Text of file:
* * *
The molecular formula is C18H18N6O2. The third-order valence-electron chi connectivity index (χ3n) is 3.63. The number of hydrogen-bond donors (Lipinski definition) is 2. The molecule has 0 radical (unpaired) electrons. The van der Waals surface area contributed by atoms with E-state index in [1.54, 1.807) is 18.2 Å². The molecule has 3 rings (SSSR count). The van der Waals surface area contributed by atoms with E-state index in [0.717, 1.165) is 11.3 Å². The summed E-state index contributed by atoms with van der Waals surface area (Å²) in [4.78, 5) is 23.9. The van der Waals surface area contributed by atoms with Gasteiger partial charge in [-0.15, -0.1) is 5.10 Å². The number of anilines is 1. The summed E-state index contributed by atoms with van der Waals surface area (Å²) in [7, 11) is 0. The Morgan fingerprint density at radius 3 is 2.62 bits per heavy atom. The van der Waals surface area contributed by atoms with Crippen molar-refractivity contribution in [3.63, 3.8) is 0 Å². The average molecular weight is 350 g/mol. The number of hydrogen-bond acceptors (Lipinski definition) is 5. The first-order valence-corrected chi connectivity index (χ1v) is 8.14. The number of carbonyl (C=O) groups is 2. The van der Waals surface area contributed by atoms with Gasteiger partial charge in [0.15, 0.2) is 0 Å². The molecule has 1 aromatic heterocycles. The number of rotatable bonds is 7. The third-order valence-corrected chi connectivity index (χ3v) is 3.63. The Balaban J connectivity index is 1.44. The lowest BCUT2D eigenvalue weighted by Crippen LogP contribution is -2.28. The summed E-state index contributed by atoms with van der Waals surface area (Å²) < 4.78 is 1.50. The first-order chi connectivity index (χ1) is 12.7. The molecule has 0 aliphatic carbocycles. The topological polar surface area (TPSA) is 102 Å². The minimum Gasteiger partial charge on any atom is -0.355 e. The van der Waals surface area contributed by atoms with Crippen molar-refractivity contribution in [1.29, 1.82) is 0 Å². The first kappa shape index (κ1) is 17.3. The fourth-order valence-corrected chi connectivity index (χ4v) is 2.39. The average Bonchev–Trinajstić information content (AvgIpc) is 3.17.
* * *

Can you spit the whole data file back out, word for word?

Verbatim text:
The molecular formula is C18H18N6O2. The third-order valence-electron chi connectivity index (χ3n) is 3.63. The number of hydrogen-bond donors (Lipinski definition) is 2. The molecule has 0 radical (unpaired) electrons. The van der Waals surface area contributed by atoms with E-state index in [1.54, 1.807) is 18.2 Å². The molecule has 3 rings (SSSR count). The van der Waals surface area contributed by atoms with E-state index in [0.717, 1.165) is 11.3 Å². The summed E-state index contributed by atoms with van der Waals surface area (Å²) in [4.78, 5) is 23.9. The van der Waals surface area contributed by atoms with Gasteiger partial charge in [-0.15, -0.1) is 5.10 Å². The number of anilines is 1. The summed E-state index contributed by atoms with van der Waals surface area (Å²) in [7, 11) is 0. The Morgan fingerprint density at radius 3 is 2.62 bits per heavy atom. The van der Waals surface area contributed by atoms with Crippen molar-refractivity contribution in [3.63, 3.8) is 0 Å². The average molecular weight is 350 g/mol. The number of hydrogen-bond acceptors (Lipinski definition) is 5. The first-order valence-corrected chi connectivity index (χ1v) is 8.14. The number of carbonyl (C=O) groups is 2. The van der Waals surface area contributed by atoms with Gasteiger partial charge in [0.15, 0.2) is 0 Å². The molecule has 1 aromatic heterocycles. The number of rotatable bonds is 7. The third-order valence-corrected chi connectivity index (χ3v) is 3.63. The Balaban J connectivity index is 1.44. The lowest BCUT2D eigenvalue weighted by Crippen LogP contribution is -2.28. The summed E-state index contributed by atoms with van der Waals surface area (Å²) < 4.78 is 1.50. The first-order chi connectivity index (χ1) is 12.7. The molecule has 0 aliphatic carbocycles. The topological polar surface area (TPSA) is 102 Å². The minimum Gasteiger partial charge on any atom is -0.355 e. The van der Waals surface area contributed by atoms with Crippen molar-refractivity contribution in [1.29, 1.82) is 0 Å². The first kappa shape index (κ1) is 17.3. The fourth-order valence-corrected chi connectivity index (χ4v) is 2.39. The average Bonchev–Trinajstić information content (AvgIpc) is 3.17.